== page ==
The EU has filled its natural gas storage facilities to 80% of capacity on August 30 – two months early. (chart) The November 1 target, introduced by the European Commission back in May, was considered ambitious at the time. However, the market has largely done the job that governments mandated.
Anxious of much higher gas prices in winter, those that can are stocking up on gas now to sell extra volumes later. Ironically, this is the typical trend for any year in the European gas market. Normally, traders stock up on cheap gas in the summer, when demand is low, and then release it from storage in the winter, when they can fetch a much higher price.
Of course, this year is far from typical. Gas certainly is not cheap this summer. The spot price at European hubs has soared close to €350/MWh, or $3,745 per 1,000 cubic metres on August 26. Put in context, spot prices normally ranged between $100 and $200 per 1,000 cubic metres up to 2020.
The reasons are clear. An energy crisis that has been building for the last year and a half has been exacerbated by steep cuts in Russian gas supply, especially since June, when Gazprom began curtailing flow via the Nord Stream 1 pipeline. That pipeline is now running at only a fifth of its 55 bcm per year capacity, and it is due to close down completely on August 31 so that Gazprom can conduct three days of maintenance. Gazprom claims that sanctions have made the proper operation of the pipeline impossible. A key issue is the timely maintenance and repair of turbines supplied by Siemens that are vital for the operation of the Portovaya compressor station that handles the gas that is pumped into Nord Stream 1. This is a red herring. It is likely true, but does not explain why Russia does not simply pump more gas to Europe via other routes. It certainly could.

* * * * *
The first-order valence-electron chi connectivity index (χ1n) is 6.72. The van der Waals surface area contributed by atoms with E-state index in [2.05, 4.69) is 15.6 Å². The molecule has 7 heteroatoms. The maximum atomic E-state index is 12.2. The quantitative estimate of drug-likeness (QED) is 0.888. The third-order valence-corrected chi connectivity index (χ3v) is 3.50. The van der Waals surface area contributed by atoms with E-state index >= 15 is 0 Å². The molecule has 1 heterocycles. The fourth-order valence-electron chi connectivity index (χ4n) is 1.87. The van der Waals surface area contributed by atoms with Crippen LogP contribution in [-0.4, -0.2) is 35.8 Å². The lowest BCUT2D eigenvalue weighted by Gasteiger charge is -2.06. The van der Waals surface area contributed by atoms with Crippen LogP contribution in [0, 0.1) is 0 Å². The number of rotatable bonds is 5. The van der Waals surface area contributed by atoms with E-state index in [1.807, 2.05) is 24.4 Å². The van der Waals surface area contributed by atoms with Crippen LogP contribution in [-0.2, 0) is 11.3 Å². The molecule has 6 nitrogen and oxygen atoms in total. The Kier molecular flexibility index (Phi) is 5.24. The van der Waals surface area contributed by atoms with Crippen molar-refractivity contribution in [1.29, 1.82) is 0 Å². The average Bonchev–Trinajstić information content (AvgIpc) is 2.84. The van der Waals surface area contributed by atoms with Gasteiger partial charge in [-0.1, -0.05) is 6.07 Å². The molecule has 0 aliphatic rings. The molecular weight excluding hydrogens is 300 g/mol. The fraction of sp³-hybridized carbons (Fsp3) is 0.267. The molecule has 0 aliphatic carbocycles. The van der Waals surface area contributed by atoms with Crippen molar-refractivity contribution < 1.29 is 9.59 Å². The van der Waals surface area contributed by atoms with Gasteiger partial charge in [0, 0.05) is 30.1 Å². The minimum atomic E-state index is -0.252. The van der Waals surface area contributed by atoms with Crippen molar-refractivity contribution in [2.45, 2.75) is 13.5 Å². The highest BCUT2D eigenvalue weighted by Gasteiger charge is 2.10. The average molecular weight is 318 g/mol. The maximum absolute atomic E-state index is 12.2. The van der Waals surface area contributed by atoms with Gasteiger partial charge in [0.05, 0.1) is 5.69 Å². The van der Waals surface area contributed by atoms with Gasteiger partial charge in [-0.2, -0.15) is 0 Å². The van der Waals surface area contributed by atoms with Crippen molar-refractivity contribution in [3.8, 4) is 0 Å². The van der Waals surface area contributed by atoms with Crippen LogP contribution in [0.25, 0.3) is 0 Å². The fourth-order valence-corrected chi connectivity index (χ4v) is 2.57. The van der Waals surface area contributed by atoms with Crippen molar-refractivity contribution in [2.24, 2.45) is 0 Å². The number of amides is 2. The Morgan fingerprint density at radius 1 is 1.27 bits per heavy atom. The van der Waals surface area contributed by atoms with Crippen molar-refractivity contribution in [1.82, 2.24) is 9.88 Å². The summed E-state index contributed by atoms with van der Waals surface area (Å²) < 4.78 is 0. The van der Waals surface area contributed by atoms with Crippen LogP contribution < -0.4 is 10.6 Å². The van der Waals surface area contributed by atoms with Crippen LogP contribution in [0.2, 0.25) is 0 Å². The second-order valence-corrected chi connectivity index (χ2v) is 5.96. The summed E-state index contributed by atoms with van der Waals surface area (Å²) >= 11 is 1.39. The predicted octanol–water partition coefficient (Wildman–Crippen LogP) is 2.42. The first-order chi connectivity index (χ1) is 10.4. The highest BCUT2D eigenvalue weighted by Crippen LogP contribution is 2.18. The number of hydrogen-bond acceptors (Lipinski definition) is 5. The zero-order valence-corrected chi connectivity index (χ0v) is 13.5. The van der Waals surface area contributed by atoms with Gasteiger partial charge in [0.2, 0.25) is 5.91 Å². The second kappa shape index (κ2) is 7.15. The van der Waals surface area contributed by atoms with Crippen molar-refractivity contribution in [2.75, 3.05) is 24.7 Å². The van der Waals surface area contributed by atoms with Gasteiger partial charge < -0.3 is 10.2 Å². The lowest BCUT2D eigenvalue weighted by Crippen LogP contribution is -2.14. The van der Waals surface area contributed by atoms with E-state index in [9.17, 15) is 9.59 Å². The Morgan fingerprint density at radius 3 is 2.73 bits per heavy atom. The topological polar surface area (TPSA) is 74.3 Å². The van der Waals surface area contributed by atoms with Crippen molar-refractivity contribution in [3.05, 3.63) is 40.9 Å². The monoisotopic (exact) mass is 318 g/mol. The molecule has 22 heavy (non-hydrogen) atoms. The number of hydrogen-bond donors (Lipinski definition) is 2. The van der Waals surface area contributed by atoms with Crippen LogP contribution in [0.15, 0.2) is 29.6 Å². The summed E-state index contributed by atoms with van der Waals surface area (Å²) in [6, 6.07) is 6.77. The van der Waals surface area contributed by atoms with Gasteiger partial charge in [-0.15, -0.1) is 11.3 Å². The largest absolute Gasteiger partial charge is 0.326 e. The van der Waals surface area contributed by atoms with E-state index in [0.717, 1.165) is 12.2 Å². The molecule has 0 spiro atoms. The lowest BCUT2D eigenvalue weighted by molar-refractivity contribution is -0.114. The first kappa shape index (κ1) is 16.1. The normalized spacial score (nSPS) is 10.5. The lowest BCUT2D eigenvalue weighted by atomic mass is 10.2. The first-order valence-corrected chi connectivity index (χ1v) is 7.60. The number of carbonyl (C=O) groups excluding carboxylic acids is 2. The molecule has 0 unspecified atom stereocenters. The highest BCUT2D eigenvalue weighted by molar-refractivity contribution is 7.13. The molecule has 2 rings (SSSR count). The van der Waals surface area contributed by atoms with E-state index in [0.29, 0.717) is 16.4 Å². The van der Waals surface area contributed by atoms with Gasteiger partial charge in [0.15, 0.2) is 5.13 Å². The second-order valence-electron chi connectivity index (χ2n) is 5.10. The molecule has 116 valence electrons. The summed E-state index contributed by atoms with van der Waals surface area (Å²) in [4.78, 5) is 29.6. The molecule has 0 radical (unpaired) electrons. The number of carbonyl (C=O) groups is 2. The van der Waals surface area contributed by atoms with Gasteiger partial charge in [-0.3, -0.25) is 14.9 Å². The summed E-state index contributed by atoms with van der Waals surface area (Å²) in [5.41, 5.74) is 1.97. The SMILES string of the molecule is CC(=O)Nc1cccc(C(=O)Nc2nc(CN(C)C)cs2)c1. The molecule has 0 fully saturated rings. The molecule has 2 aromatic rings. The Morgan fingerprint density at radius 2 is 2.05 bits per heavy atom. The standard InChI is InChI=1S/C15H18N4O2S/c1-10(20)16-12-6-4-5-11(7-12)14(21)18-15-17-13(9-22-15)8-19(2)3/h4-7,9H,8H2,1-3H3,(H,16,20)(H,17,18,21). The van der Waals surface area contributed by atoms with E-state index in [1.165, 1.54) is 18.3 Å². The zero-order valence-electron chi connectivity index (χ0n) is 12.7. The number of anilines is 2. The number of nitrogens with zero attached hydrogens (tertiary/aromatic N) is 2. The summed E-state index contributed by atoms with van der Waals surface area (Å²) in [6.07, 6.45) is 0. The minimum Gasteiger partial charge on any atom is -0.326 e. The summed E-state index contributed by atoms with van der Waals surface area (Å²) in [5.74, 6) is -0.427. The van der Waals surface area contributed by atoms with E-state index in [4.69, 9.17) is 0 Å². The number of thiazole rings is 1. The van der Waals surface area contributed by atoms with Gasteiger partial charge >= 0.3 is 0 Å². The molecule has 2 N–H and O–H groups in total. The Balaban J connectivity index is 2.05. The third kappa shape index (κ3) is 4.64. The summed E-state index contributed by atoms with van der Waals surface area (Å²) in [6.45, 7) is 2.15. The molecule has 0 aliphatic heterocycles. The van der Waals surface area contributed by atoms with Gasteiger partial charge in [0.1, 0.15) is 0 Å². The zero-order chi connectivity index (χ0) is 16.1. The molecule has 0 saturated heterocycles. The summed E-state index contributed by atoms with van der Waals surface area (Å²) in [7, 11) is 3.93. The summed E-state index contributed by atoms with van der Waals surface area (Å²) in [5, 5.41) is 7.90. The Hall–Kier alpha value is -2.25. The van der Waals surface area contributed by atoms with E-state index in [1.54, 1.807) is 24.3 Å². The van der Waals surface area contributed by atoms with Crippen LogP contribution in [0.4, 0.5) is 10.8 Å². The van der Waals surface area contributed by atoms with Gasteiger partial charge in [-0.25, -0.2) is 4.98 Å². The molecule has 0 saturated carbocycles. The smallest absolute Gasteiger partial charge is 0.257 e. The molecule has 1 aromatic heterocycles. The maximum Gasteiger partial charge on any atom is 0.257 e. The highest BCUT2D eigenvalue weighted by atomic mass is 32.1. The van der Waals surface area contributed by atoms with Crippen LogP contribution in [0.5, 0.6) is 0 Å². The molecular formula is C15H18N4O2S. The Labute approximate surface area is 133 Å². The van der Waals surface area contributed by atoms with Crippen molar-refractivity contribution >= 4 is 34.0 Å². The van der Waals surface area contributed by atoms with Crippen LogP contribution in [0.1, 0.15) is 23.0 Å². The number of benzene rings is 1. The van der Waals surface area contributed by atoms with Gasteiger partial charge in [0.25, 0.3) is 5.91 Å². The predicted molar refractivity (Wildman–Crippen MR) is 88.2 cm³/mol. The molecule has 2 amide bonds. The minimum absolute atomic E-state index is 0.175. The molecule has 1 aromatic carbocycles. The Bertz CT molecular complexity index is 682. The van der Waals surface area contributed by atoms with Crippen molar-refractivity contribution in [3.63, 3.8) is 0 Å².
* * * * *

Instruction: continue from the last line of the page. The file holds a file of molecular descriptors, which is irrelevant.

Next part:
A summer heatwave, which has led to significant drops in hydroelectric capacity across the continent, especially in Norway, has not helped matter. The hot weather has also dried up rivers, making it hard for ships loaded with coal to reach power plants. Particularly low wind speeds have also curtailed output at the continent’s increasingly large fleet of turbines.
Where does Europe stand at this moment? When the risk of a complete shutdown in Russian supply is unlikely but perfectly possible. The EU currently has some 891 TWh of gas in storage. Gas consumption in 2020 was 4,152 TWh, but every year is different. As a general rule of thumb, member states strive to have enough gas to cover a quarter of their consumption. But they now face the hardest quarter: winter, which can in some years account for close to half of the annual consumption. So much depends on the weather and Russian actions. In February 2020, the then-CEO of Austrian oil company OMV, Rainer Seele, prayed for an ice blizzard to take away the low prices that his company was dealing with. Executives in that same company, and many others in Europe, are likely hoping for the exact opposite this winter.